Suspended jail term for German lawyer over ghetto payouts
Michael Witti, who stood out in the German legal fraternity with his headline-grabbing, million-dollar lawsuits based on the Second World War, was convicted of breach of trust in the Munich district court.
Munich -- A Munich lawyer who has spearheaded Holocaust victims' claims against the German authorities and companies has been given a suspended jail term of 11 months for keeping some of the payouts, a German public prosecutor confirmed Sunday.
Michael Witti, who stood out in the German legal fraternity with his headline-grabbing, million-dollar lawsuits based on the Second World War, was convicted of breach of trust in the Munich district court, the weekly news magazine Focus reported earlier Sunday.
It said the penalty was dated March 5.
Focus said Witti had succeeded with claims by 10 elderly Jewish residents of the United States for so-called "ghetto pensions," a new form of compensation for people who were confined by the Nazis to Jewish sections of occupied European cities.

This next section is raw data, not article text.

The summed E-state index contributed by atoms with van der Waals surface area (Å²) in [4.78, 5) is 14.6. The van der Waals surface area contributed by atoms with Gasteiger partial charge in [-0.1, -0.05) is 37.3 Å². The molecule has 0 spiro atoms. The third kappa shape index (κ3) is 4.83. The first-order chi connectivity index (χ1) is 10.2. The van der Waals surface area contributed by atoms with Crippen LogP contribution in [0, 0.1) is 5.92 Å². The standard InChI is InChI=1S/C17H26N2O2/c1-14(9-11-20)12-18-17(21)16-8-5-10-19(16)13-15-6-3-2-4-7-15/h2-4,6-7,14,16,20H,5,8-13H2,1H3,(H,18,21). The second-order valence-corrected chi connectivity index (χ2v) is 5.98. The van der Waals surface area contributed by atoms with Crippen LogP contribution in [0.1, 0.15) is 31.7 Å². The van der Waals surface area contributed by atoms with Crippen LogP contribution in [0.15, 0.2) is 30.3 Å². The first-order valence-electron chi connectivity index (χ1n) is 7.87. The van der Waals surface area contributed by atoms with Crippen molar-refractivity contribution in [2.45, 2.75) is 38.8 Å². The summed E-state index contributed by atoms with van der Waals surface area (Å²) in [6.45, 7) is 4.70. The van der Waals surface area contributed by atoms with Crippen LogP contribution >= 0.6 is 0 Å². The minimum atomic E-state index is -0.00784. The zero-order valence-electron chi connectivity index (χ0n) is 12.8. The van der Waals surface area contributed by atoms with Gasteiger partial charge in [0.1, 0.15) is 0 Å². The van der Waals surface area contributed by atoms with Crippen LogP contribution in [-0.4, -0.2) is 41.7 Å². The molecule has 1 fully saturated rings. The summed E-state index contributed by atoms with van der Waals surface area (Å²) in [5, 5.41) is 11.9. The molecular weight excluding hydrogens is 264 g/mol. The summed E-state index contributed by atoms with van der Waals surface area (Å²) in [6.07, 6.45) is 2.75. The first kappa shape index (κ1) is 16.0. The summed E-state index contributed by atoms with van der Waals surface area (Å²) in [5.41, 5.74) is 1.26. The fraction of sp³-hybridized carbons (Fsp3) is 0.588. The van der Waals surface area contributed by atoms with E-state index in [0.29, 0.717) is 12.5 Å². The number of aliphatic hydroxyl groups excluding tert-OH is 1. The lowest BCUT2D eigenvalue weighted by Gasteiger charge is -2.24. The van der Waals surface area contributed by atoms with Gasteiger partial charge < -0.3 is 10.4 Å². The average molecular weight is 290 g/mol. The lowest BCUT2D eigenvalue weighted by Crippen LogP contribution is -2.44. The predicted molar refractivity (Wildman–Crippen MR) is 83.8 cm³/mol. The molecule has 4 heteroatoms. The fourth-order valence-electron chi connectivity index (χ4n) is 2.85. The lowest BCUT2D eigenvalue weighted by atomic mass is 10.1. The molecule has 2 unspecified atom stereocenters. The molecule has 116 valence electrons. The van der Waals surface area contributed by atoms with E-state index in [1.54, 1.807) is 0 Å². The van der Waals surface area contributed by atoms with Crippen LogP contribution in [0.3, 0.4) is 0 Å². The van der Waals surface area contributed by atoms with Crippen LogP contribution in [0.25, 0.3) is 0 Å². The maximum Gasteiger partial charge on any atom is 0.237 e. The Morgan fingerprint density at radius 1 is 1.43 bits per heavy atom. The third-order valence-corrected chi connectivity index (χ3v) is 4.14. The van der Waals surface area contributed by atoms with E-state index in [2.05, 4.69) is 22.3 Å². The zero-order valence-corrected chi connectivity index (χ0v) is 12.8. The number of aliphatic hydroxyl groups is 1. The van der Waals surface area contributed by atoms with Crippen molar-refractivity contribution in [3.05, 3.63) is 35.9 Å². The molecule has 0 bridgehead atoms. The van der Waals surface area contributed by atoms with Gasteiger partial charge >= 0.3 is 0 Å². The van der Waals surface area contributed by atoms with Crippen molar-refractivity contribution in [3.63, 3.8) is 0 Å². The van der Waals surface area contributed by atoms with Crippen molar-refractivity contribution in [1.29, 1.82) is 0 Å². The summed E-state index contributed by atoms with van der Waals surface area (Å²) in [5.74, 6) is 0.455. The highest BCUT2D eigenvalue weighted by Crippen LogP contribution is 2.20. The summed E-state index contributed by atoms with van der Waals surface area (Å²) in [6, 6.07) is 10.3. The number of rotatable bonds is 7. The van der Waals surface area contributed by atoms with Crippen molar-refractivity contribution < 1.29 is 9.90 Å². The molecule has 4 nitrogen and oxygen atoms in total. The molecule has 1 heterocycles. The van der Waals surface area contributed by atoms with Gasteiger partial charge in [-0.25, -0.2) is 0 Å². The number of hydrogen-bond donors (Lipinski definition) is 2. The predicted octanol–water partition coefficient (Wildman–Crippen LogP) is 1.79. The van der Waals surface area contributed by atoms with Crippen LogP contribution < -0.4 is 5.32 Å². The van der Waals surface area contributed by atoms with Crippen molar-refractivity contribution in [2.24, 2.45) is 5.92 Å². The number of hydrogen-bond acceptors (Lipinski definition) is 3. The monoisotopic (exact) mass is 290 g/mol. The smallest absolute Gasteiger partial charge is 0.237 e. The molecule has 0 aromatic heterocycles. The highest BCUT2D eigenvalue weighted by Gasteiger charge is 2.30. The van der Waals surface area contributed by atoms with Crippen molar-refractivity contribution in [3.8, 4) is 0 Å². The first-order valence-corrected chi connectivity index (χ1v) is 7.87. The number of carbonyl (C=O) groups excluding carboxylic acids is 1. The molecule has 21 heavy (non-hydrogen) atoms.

He was prosecuted after failing to pass on the money to clients, Focus said. The total involved was 48,000 euros (74,000 dollars). Focus said Witti remitted the payouts to his clients after the inquiry against him began.
Ghetto pensions are a third form of German government lump-sum benefit for elderly Holocaust survivors, after earlier programs to compensate slave laborers and those press-ganged by the Nazis into low-paid forced labor in factories and on farms.
Work in the ghetto economy was a matter of choice, but miserably paid because of Nazi oppression and did not create any pension rights till Berlin moved under pressure from Jewish groups.
DPA with Expatica